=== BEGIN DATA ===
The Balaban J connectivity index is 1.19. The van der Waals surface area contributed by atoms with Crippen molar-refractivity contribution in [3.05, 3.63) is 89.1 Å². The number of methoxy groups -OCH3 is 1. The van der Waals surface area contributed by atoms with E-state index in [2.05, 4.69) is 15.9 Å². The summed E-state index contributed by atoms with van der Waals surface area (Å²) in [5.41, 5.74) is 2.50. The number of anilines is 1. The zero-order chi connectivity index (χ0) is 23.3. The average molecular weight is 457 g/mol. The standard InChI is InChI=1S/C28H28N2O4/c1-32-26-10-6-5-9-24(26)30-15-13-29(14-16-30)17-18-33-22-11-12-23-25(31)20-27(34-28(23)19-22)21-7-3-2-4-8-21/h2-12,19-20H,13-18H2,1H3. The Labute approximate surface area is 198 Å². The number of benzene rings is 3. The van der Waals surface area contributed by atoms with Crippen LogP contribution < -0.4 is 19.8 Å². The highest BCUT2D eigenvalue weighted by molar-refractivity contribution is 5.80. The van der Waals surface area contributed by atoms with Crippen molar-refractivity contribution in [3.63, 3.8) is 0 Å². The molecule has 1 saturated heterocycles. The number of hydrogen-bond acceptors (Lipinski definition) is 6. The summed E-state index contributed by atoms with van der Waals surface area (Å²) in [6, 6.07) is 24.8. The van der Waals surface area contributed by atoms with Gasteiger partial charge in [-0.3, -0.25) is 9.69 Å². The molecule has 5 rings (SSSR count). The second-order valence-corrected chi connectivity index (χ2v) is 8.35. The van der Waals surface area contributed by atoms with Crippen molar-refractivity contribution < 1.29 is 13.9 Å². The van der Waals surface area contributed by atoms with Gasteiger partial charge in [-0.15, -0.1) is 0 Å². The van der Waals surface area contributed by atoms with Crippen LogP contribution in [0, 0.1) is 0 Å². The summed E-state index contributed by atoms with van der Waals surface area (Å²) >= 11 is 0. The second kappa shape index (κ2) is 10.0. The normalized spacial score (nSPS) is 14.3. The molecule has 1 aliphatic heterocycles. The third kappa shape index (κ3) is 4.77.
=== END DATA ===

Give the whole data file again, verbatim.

The Balaban J connectivity index is 1.19. The van der Waals surface area contributed by atoms with Crippen molar-refractivity contribution in [3.05, 3.63) is 89.1 Å². The number of methoxy groups -OCH3 is 1. The van der Waals surface area contributed by atoms with E-state index in [2.05, 4.69) is 15.9 Å². The summed E-state index contributed by atoms with van der Waals surface area (Å²) in [5.41, 5.74) is 2.50. The number of anilines is 1. The zero-order chi connectivity index (χ0) is 23.3. The average molecular weight is 457 g/mol. The standard InChI is InChI=1S/C28H28N2O4/c1-32-26-10-6-5-9-24(26)30-15-13-29(14-16-30)17-18-33-22-11-12-23-25(31)20-27(34-28(23)19-22)21-7-3-2-4-8-21/h2-12,19-20H,13-18H2,1H3. The Labute approximate surface area is 198 Å². The number of benzene rings is 3. The van der Waals surface area contributed by atoms with Crippen LogP contribution < -0.4 is 19.8 Å². The highest BCUT2D eigenvalue weighted by molar-refractivity contribution is 5.80. The van der Waals surface area contributed by atoms with Crippen molar-refractivity contribution in [3.63, 3.8) is 0 Å². The molecule has 1 saturated heterocycles. The number of hydrogen-bond acceptors (Lipinski definition) is 6. The summed E-state index contributed by atoms with van der Waals surface area (Å²) in [6, 6.07) is 24.8. The van der Waals surface area contributed by atoms with Gasteiger partial charge in [-0.3, -0.25) is 9.69 Å². The molecule has 5 rings (SSSR count). The second-order valence-corrected chi connectivity index (χ2v) is 8.35. The van der Waals surface area contributed by atoms with Crippen molar-refractivity contribution < 1.29 is 13.9 Å². The van der Waals surface area contributed by atoms with Gasteiger partial charge in [-0.15, -0.1) is 0 Å². The van der Waals surface area contributed by atoms with Crippen LogP contribution in [0, 0.1) is 0 Å². The summed E-state index contributed by atoms with van der Waals surface area (Å²) >= 11 is 0. The second kappa shape index (κ2) is 10.0. The normalized spacial score (nSPS) is 14.3. The molecule has 1 aliphatic heterocycles. The third kappa shape index (κ3) is 4.77.